The difficult conversations we must have – Israel & Palestine

October 13, 2023

by Hagar Harpak

How is your nervous system, dear one? This has been a rough week for humanity. Are you breathing? Breathe with both Israel & Palestine. Breathe into your humanity.

Take a deep breath with me, will you? 

Slowly allow the air to move through its passageways and into your lungs. Expand your chest. Breathe all the way into your belly.

Hold it for a moment. 

Now slowly, let the breath flow out. 

Pause at the end of your exhalation for a moment. 

And now again, slowly inhale through your nose, and as the breath moves into your lungs, expand your belly like a balloon. 

Hold the air in for two moments. 

And slowly, through your nose or your mouth, whatever feels most like a relief, let your belly relax as you exhale. 

One more time; slow and big breath in, all the way in, and make your belly big.

Pause at the top of the inhale. Hold for one, and two.

And now breathe out, let the belly relax and soften.

Whether or not you have been directly affected by the brutality, inhumane attack of the Hamas on innocent people in Israel last weekend, something in you has probably been changed by it. To see human beings capable of such cruelty shifts something in the way we look at the world. Who are we becoming if we are not shaken by it? 

Whether or not you are directly connected to the Palestinian people, you are probably concerned about the people of Gaza. Now. Always. Shocked. Choking on tears as you watch the images of death and destruction that bombard the internet and social media.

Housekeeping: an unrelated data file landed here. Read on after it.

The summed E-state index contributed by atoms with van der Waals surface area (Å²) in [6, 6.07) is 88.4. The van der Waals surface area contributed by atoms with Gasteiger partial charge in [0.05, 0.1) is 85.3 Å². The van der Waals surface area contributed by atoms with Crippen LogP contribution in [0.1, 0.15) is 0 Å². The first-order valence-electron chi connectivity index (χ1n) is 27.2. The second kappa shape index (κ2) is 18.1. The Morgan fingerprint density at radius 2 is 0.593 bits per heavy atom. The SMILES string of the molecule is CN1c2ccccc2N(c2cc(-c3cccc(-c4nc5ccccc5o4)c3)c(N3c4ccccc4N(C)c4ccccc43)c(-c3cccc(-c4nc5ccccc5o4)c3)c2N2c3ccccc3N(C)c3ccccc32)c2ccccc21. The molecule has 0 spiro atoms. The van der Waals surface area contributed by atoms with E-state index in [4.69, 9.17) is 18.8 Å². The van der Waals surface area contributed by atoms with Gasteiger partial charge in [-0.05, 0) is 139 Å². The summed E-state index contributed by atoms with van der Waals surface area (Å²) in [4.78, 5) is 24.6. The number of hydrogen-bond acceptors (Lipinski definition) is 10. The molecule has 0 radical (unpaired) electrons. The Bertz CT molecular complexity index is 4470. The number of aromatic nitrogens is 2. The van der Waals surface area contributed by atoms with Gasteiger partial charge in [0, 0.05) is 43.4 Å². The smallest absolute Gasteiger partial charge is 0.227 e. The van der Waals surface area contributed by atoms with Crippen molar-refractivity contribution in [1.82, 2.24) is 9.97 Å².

Whether or not you are directly hit by the threatening reality and trauma that Jewish people all over the world are experiencing right now – AGAIN – with the rise of antisemitism everywhere, and most painfully disappointing in the American progressive left, you must be worried.

I am exhausted. 

Are you? 

Exhausted as I stress about my family in Israel, feeling so grateful that they are all ok, worrying about what’s coming next, and holding the horror stories that pour out of the country I grew up in. 

Exhausted as I read about people justifying the horrors. 

Exhausted because I really do worry about the people in Gaza, and while I am “supposed” to be on “my people’s” side, my system doesn’t work that way, and my heart breaks for every innocent human who had nothing to do with the actions of the Hamas, hurting from Israel’s retaliation. 

My dad, who has taught me how to question everything, how everything is always more complex, how no side is ever “right,” how important social justice is, how the occupation is the cancer in the country of Israel, told me the other day: “The world is a soccer stadium and you have to pick a side.”

“Are you kidding?” I asked. “You, of all people? You are telling me I have to pick a side?” 

“YES!” He said with the confidence I wish I had inherited from him. “And in this case, right now, there’s nothing you can do about it, you belong to one side,” 

Exhausted because I was born into this conflict.

“But the Palestineans in Gaza right now have no water. No food. And we’re bombing and killing children and leaving children orphans… I don’t know if I can just be ok with that.”

“Hamas is holding 150 innocent people in Gaza right now. Release the hostages and then we can talk.”


I’m full of questionings. Caught in between currents of upside down rights and wrongs. 

I know it will not be resolved during my lifetime. It will probably only get worse. And many more innocent people will die. And the hatred will only continue to grow. 

Exhausted because I’ve been up too late finding it hard to go to bed at night.

I refuse to justify the actions of Hamas. 

I have been horrified by what the Palestineans are going through my whole life. And that hasn’t changed. 

I refuse to justify revengeful retaliation. 

And still I question . . .